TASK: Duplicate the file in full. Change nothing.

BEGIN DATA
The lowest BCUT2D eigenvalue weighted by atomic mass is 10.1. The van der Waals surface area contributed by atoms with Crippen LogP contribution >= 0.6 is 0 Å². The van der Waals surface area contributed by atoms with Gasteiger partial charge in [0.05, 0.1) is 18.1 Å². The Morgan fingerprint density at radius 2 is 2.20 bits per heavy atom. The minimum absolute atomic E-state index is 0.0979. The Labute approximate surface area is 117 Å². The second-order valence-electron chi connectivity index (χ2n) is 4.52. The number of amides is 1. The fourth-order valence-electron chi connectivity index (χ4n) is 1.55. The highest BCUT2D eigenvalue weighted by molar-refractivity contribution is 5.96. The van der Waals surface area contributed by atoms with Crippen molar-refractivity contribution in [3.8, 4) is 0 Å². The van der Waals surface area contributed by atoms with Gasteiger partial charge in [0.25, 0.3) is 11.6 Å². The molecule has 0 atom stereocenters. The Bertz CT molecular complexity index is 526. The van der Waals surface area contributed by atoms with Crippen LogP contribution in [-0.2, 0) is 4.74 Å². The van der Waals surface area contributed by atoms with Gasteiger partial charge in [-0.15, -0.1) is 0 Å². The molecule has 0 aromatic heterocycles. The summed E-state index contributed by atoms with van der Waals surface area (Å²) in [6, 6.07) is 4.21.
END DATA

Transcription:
The lowest BCUT2D eigenvalue weighted by atomic mass is 10.1. The van der Waals surface area contributed by atoms with Crippen LogP contribution >= 0.6 is 0 Å². The van der Waals surface area contributed by atoms with Gasteiger partial charge in [0.05, 0.1) is 18.1 Å². The Morgan fingerprint density at radius 2 is 2.20 bits per heavy atom. The minimum absolute atomic E-state index is 0.0979. The Labute approximate surface area is 117 Å². The second-order valence-electron chi connectivity index (χ2n) is 4.52. The number of amides is 1. The fourth-order valence-electron chi connectivity index (χ4n) is 1.55. The highest BCUT2D eigenvalue weighted by molar-refractivity contribution is 5.96. The van der Waals surface area contributed by atoms with Crippen molar-refractivity contribution in [3.8, 4) is 0 Å². The van der Waals surface area contributed by atoms with Gasteiger partial charge in [0.25, 0.3) is 11.6 Å². The molecule has 0 atom stereocenters. The Bertz CT molecular complexity index is 526. The van der Waals surface area contributed by atoms with Crippen LogP contribution in [-0.2, 0) is 4.74 Å². The van der Waals surface area contributed by atoms with Gasteiger partial charge in [-0.15, -0.1) is 0 Å². The molecule has 0 aromatic heterocycles. The summed E-state index contributed by atoms with van der Waals surface area (Å²) in [6, 6.07) is 4.21.